Archive for June 21st, 2013

In part one of this series we talked about searching by molecular formula ranges, and combining substructure searches with other types of searches. Part two covered how to search by supplementary information like bioactivity, appearance or melting point. This time we will demonstrate how you can use a search combining these new features to help answer a question you might encounter in the lab.

After performing a bromination reaction on phenol you isolate a product with a melting point of 90-93°C. If you start a search with just three pieces of information – your product is a derivative of phenol, it should contain at least one bromine, and your melting point is 90-93°C – you can construct a search on the Advanced Search page to help you get started in identifying your product.

Advanced Search results - 2,4,6-Tribromophenol


Since you can now combine substructure searches with other searches, you start by looking for a compound containing phenol (Search by SubStructure). To restrict your results to brominated phenols, you add a molecular formula range search for C6H(1-5)O1Br(1-5) (Search by Properties). Lastly, you search for compounds with a melting point of 90-93°C (Search by Supplementary Information).

Advanced Search results - 2,4,6-Tribromophenol


Your search turns up one result – 2,4,6-Tribromophenol. Although you need more information to conclusively confirm the identification, this gives you a lead in your analysis/elucidation.

Taking a look at the record, you may notice it has an interactive IR spectrum from NIST. If you check the Data Sources section, you will find that there are a lot data sources for the record.

Advanced Search results - 2,4,6-Tribromophenol


To make it simpler to identify useful information you can browse the tabs to look for specific types of information: for instance the “Spectral Data” tab provides links to data in the MassBank and NMRShiftDB databases, which will hopefully aid you confirming/determining whether the product is 2,4,6-Tribromophenol.

This is just one example of how you can combine different searches on the Advanced Search page. Advanced searches are a great way to narrow down your results to help you find exactly what you are looking for, and there are many options we haven’t covered here, so have a look around and see what combinations might work for you.

Last time we told you about a number of improvements we have added to ChemSpider in the recent site updates, including combined substructure and properties search and searching by molecular formula ranges. As promised, this time we will cover how to search by properties like melting point or appearance.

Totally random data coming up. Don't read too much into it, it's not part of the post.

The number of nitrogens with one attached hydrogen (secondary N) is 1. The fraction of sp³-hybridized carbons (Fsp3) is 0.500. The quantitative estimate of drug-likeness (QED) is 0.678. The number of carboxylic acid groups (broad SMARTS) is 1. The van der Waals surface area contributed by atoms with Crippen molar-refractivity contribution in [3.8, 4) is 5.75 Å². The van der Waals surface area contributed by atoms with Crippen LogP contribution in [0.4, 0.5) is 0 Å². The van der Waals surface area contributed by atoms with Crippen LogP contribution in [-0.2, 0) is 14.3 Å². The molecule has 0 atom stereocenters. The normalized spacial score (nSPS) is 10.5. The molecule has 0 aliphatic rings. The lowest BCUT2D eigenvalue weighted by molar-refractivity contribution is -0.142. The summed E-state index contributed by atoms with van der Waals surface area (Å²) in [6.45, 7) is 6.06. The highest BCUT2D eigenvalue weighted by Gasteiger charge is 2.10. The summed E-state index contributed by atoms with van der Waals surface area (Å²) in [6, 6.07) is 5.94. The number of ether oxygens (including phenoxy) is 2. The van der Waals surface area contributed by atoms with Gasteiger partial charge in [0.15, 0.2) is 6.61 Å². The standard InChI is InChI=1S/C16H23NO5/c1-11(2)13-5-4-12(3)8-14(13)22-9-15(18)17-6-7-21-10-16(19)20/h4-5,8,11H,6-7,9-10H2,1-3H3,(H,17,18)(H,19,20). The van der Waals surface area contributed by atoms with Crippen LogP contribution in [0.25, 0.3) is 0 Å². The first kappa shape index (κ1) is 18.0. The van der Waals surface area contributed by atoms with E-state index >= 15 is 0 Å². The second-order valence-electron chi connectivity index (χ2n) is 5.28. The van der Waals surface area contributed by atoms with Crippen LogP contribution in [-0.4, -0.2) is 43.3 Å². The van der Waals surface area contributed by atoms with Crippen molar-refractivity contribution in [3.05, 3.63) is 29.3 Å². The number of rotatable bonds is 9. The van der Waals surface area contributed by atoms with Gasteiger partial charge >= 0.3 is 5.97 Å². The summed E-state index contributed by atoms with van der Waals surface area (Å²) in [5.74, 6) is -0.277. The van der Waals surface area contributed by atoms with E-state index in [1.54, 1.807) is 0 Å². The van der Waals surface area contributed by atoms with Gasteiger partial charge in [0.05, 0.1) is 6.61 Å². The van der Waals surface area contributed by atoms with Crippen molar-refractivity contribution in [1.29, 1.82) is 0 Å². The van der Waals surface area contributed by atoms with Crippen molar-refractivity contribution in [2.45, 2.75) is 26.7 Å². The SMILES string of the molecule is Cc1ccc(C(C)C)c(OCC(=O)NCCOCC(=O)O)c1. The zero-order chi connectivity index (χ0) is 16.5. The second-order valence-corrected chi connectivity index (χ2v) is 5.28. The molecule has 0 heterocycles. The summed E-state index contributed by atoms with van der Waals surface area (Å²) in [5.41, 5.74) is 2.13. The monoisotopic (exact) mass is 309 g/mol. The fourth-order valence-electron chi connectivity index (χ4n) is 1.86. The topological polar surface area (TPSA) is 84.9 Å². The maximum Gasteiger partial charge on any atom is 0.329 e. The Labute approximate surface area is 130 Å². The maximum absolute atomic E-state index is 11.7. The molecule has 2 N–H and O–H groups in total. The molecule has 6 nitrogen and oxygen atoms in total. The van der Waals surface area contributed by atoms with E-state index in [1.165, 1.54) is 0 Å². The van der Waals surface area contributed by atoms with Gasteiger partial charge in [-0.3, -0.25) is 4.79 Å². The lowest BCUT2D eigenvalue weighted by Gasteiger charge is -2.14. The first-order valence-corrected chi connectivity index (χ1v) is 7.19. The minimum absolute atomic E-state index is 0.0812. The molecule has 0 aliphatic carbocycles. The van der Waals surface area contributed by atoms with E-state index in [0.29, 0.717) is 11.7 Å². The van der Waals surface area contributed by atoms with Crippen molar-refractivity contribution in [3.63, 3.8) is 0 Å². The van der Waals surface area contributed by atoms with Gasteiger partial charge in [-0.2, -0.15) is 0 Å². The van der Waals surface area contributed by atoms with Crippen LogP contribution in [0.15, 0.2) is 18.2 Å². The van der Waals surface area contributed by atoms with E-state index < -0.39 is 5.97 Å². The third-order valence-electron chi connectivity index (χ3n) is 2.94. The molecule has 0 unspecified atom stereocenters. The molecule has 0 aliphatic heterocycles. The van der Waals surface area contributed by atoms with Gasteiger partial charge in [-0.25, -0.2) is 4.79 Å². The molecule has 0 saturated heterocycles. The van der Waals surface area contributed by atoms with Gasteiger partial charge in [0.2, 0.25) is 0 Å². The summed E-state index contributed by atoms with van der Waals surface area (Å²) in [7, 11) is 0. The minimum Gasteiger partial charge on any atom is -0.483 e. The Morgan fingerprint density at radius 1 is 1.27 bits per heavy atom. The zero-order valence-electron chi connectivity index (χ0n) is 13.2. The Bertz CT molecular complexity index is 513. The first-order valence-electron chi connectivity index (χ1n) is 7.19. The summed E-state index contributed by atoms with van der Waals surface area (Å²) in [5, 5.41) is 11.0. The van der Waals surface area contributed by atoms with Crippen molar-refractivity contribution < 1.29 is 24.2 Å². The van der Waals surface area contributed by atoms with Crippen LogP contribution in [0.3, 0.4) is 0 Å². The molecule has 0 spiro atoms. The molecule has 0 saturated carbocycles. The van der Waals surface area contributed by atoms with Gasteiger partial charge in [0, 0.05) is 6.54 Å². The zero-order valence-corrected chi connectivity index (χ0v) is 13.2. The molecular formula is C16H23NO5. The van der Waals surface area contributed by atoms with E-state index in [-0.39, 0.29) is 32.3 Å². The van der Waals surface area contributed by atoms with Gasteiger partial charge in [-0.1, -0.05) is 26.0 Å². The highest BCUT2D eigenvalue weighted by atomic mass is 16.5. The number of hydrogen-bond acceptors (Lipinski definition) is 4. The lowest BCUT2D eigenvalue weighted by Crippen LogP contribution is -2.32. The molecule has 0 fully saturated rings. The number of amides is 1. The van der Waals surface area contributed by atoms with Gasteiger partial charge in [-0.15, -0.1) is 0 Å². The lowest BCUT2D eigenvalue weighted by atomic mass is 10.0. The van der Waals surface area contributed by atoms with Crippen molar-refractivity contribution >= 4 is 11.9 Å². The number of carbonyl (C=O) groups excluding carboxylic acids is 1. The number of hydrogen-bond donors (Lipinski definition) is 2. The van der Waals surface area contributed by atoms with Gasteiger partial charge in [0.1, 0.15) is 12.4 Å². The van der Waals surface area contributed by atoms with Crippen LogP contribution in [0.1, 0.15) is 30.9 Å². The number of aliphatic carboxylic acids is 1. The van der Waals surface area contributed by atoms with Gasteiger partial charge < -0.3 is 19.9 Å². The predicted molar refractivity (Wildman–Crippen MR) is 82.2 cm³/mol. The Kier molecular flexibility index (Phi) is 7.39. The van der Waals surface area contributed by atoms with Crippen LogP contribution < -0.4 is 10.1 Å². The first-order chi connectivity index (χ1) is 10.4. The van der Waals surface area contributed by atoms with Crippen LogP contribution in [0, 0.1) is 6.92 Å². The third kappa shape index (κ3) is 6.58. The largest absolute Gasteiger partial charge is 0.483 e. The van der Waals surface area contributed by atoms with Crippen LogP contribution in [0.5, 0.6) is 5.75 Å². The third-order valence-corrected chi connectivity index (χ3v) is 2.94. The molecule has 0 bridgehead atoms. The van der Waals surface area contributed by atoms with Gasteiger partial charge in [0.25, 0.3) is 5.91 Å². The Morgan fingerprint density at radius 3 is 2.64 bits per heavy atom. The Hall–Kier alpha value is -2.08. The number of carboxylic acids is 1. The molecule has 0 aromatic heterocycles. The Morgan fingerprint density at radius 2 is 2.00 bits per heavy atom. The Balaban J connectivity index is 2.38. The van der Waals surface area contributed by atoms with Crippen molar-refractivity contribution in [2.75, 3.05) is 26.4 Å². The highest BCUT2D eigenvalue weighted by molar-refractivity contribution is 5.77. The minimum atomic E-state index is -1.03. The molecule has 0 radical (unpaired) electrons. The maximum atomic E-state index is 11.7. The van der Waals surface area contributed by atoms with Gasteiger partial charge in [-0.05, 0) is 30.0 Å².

Searching by Supplementary Information

Until now, although you could view properties when you were already on a record, there was no way to search by melting point, refractive index, appearance or bioactivity. This update has implemented a new search interface which allows you to search this data. You can now find compounds that are reported as being isolated from yeast, or compounds with a melting point of 32-35 °C.

There are 2 main parts to our Supplementary search interface.

Text Properties Search

Text properties include appearance, chemical class, drug status, or safety data. You can search any of these properties by using key words. When you start typing, a number of suggested search terms will appear, which can help you narrow down what search term to use.

You can also use wild cards by entering *, which can give you a little more flexibility in your search term – so if your unknown is a blue, crystalline material a search for “Blue crystal*” will turn up all records which mention the word “blue”, as well as any word beginning with “crystal” (such as crystals or crystalline).

Searching by Text Properties

 

Numeric Properties Search

Numeric properties include physical properties like experimental or predicted boiling point, optical rotation, or LogP. Since we draw data from a wide range of data sources, not all of this information is sent to us in the same format or with the units depicted the same way. In order to make it possible for you to search across all the properties in our database no matter how it was supplied to us, we have done a lot of background work on tidying up and standardizing this data.

All numeric properties can be searched using min/max or with a +/- range and the search term can be entered in a variety of units – eg. Fahrenheit or Celsius for temperature, or psi or mmHg for pressure. Because the boiling point of a material is dependent at the pressure at which the measurement is made and not all boiling points are measured at atmospheric pressure we have created a feature that attempts to compensate for this. It uses the Clausius-Clapeyron equation to create estimated (standardised) boiling points for searching, please remember this when looking at your results.

Searching by Numeric Properties

 

As you can see, you are able to search on a wide variety of experimental properties, including boiling point, LogP, melting point, specific gravity and solubility. Please note that although many of the more common compounds have some properties, these properties are only available on a subset of our records – so if you do not get a result on a property search, it might be that we haven’t added that information yet.

Hopefully this gives you a good idea of the improvements we’ve made to ChemSpider search, and how these new features make it easier than ever to find what you are looking for. See the following post for a case study that showcases several of the new features covered in these posts.